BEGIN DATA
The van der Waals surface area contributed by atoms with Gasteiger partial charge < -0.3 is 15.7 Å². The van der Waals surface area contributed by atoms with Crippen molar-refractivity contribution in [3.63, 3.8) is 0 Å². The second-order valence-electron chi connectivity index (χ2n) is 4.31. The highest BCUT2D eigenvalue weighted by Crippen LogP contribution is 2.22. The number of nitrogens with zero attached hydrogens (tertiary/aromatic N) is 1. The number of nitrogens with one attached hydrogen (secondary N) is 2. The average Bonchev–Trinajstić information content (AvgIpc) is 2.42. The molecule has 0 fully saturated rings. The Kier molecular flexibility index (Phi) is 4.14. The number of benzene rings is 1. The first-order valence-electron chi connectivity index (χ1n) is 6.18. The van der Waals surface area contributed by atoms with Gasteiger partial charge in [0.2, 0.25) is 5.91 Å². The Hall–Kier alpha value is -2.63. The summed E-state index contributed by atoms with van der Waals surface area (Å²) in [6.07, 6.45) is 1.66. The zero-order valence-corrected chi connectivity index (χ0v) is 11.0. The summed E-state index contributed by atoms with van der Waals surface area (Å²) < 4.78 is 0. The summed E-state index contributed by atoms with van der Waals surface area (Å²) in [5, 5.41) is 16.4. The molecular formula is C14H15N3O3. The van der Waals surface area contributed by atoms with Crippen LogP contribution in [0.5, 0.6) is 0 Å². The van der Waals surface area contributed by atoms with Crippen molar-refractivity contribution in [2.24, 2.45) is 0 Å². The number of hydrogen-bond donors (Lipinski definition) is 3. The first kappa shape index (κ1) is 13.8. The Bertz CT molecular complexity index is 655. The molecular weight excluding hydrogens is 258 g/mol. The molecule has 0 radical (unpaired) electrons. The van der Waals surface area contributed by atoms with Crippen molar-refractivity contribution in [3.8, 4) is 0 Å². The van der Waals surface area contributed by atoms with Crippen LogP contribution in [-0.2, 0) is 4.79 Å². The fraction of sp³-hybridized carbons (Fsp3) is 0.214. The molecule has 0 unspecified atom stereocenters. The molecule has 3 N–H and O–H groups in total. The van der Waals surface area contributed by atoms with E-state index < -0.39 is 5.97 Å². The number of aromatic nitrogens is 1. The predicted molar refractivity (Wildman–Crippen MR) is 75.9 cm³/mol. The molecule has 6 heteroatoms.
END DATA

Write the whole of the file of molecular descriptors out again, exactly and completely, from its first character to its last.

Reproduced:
The van der Waals surface area contributed by atoms with Gasteiger partial charge < -0.3 is 15.7 Å². The van der Waals surface area contributed by atoms with Crippen molar-refractivity contribution in [3.63, 3.8) is 0 Å². The second-order valence-electron chi connectivity index (χ2n) is 4.31. The highest BCUT2D eigenvalue weighted by Crippen LogP contribution is 2.22. The number of nitrogens with zero attached hydrogens (tertiary/aromatic N) is 1. The number of nitrogens with one attached hydrogen (secondary N) is 2. The average Bonchev–Trinajstić information content (AvgIpc) is 2.42. The molecule has 0 fully saturated rings. The Kier molecular flexibility index (Phi) is 4.14. The number of benzene rings is 1. The first-order valence-electron chi connectivity index (χ1n) is 6.18. The van der Waals surface area contributed by atoms with Gasteiger partial charge in [0.2, 0.25) is 5.91 Å². The Hall–Kier alpha value is -2.63. The summed E-state index contributed by atoms with van der Waals surface area (Å²) in [6.07, 6.45) is 1.66. The zero-order valence-corrected chi connectivity index (χ0v) is 11.0. The summed E-state index contributed by atoms with van der Waals surface area (Å²) < 4.78 is 0. The summed E-state index contributed by atoms with van der Waals surface area (Å²) in [5, 5.41) is 16.4. The molecular formula is C14H15N3O3. The van der Waals surface area contributed by atoms with Crippen LogP contribution in [0.5, 0.6) is 0 Å². The van der Waals surface area contributed by atoms with Crippen molar-refractivity contribution in [2.24, 2.45) is 0 Å². The number of hydrogen-bond donors (Lipinski definition) is 3. The first kappa shape index (κ1) is 13.8. The Bertz CT molecular complexity index is 655. The molecular weight excluding hydrogens is 258 g/mol. The molecule has 0 radical (unpaired) electrons. The van der Waals surface area contributed by atoms with Crippen molar-refractivity contribution in [3.8, 4) is 0 Å². The van der Waals surface area contributed by atoms with Crippen LogP contribution in [-0.2, 0) is 4.79 Å². The fraction of sp³-hybridized carbons (Fsp3) is 0.214. The molecule has 0 unspecified atom stereocenters. The molecule has 3 N–H and O–H groups in total. The van der Waals surface area contributed by atoms with E-state index < -0.39 is 5.97 Å². The number of aromatic nitrogens is 1. The predicted molar refractivity (Wildman–Crippen MR) is 75.9 cm³/mol. The molecule has 6 heteroatoms.